If I were to explore one topic that ultimately ended up at the core of the story, it is this: Romance is a reflection of the world around it.
It’s hard not to notice that one side of my family’s history is far more represented in the romance novel.
Through that long and lasting journey, romance has cultivated a reputation. For the diehard enthusiast, it is a positive one – a love for books that represent female stories, friendships and love. For the uneducated, myths abound about the role of romance and how it impacts our world. I’d like to set a few of those straight.
Romance celebrates the woman’s story all on its own, whether that’s at work, at home or wherever. It validates our belief that our stories matter.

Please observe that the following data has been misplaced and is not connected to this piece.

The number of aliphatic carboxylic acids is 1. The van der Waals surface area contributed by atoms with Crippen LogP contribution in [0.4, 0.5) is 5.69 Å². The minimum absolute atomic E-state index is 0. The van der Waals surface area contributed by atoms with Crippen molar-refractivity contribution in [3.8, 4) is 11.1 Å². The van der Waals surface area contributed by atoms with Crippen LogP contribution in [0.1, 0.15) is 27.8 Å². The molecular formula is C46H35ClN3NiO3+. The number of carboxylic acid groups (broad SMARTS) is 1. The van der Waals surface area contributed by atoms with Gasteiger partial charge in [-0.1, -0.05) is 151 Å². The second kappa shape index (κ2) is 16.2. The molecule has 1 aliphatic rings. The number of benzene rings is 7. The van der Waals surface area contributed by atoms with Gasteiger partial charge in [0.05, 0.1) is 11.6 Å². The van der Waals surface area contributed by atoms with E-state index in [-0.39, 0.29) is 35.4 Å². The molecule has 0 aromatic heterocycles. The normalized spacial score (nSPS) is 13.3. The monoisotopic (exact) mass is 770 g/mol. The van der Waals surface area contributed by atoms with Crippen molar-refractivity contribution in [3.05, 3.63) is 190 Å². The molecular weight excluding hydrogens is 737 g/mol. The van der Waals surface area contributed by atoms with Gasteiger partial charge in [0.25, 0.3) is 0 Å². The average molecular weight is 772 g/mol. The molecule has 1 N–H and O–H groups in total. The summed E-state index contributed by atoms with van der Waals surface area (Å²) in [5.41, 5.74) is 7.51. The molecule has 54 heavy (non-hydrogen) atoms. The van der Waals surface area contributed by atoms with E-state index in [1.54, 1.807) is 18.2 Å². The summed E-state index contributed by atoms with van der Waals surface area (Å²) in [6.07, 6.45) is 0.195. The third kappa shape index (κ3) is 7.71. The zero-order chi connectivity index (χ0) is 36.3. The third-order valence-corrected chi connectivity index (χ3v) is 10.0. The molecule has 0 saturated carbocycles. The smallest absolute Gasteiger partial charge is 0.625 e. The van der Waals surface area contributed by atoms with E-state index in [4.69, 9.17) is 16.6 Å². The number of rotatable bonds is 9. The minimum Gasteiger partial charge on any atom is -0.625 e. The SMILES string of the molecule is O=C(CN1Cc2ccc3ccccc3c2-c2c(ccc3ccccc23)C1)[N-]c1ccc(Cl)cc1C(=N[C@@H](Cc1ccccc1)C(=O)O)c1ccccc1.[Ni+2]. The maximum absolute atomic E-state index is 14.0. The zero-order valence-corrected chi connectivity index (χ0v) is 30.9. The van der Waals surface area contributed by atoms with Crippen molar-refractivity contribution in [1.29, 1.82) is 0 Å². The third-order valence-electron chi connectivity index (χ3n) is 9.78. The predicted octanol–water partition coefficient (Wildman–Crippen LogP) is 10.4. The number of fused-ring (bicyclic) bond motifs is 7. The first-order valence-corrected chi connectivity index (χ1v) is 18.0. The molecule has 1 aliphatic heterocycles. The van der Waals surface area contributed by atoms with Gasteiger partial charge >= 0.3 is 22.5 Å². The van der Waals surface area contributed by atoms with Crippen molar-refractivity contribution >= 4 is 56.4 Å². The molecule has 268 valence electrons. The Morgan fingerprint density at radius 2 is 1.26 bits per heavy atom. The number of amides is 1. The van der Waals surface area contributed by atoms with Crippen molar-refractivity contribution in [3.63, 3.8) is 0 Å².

The discussion is ongoing, but the panel was insightful, educational and full of actionable steps that authors, readers, and industry professionals can take to further an fully inclusive, fully intersectional romance genre.
And in knowing better, and understanding that romance is both subversive and aggressively feminist and forward thinking, I now hold it to a much higher standard than I ever did in the past.
So what’s my ideal romance hero, well it’s not so much about the packaging as what’s really inside.
Troubleshooters is an example of prime, important, top-shelf romance. It is progressive and lasting and does not shy away from difficult social or political topics. One of those topics being Sam Starrett.
We spoke about the wage gap, fists in the air feminist issues last week, so let’s think a little smaller now and discuss an issue that, though subtle, though nuanced, is just as feminist and just as important. Food shaming in romance novels.
It wasn’t until I got older that I realized that promise, that paradise of women working as directors and doctors and lawyers, comes with strings attached